For instance, the fact that bandwidth, for the first time ever, allows people to work fully remotely. It has also allowed companies like Google, Twitter, JPMorgan, Citigroup, and many, many others to go remote indefinitely, which means that many office buildings will remain empty. 

This will damage the entire economic ecosystem that existed around the millions of workers who will now be remote (or evicted or no longer going to college campuses, etc.): the transit system, office maintenance, restaurants, etc. 

That, combined with a rising deficit and lower revenues from lower personal and corporate taxes, is a huge bridge we’re going to have to cross before there is any thriving youth culture. 

Did you know that only 2,500 people (out of eight million people in NYC) pay 40% of all the taxes that NYC collects, and that this is the main income for NYC? Well, what happens if half, or even 1/10, of those 2500 are gone, precisely when expenses are going up? 

I don’t know the answer. I only point it out. NYC will be here 10 years from now. But it will be different. 

That’s why I don’t call this period we are entering a “new normal”… I call it “The Great Reset.” 

Everything is getting reset. Everything. It’s like leaving high school and going across the country to college. You can be a new person. Make new friends. Have new passions. Explore new ideas.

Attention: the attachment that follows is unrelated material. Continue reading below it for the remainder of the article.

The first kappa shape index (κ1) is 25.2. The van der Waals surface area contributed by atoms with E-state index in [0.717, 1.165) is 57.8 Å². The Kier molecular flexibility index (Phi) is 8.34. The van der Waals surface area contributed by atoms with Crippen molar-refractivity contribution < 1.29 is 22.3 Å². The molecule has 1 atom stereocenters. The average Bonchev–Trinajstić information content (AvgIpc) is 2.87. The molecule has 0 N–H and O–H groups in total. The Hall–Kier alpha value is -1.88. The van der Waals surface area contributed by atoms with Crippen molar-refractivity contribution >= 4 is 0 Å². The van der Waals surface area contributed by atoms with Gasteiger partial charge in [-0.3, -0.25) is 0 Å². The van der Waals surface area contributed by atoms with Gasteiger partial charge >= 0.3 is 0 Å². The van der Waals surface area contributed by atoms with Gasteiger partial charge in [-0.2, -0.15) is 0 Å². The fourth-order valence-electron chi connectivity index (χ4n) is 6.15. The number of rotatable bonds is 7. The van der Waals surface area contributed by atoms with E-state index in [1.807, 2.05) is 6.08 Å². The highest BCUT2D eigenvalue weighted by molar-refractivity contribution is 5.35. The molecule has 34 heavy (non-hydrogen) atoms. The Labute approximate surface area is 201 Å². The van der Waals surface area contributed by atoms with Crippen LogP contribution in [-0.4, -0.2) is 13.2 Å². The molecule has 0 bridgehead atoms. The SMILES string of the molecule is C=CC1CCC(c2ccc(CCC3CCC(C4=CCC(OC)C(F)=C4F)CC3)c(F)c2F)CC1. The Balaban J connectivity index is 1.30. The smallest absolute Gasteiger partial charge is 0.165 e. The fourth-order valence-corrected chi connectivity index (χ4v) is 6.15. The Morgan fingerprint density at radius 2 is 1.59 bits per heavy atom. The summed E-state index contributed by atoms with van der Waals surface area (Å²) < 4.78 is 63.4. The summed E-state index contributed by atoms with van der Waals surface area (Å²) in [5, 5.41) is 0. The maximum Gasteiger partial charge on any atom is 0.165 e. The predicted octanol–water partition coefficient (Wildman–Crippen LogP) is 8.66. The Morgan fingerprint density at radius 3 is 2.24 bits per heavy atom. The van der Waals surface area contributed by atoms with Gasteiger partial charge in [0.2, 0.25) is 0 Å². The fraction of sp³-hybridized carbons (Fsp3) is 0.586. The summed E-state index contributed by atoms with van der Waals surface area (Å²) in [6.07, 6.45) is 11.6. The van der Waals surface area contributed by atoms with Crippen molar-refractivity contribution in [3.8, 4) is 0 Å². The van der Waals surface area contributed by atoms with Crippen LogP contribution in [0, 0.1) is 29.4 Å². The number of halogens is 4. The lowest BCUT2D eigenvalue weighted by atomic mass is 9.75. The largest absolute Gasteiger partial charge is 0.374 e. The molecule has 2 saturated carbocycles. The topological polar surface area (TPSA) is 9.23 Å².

The economy is not up or down right now. It’s tilted. There is money to be made and through my books, through my podcast, through these articles, I hope to explore and share as many opportunities as possible. 


Everyone read my article and said, “Ugh, this makes me so sad.” I am sorry I did that to people. It was not my intent (nor was it my intent to make people angry). 

There is massive, massive HOPE that is seeded inside the words of that article. And everyone should benefit. 

Innovationism—the belief that innovation, creativity, invention powers ongoing prosperity, improves standards of living, improves equality, brings people from harsh conditions to thriving ones—is alive and well in America. 

And with the decline of the first-tier cities—LA, San Francisco, NYC, Chicago—we are going to see financial opportunity, creativite opportunity, educational opportunity, tech opportunity dispersed to every area of the country and not just two or three cities. 

We have this to look forward to in The Great Reset. 

As individuals, in this resetting era, we have more than ever to contribute.

The “frontier” of the American Dream has always been defined by geography. But with each one of us confronting our fears inside this pandemic and economic lockdown, we will find the frontier within ourselves and that is what will be explored in The Great Reset. 

For my appearance on Fox this morning, click here.

Also, please subscribe to my podcast and write a review if you can — it really helps my rankings (and makes me feel warm inside). Thanks!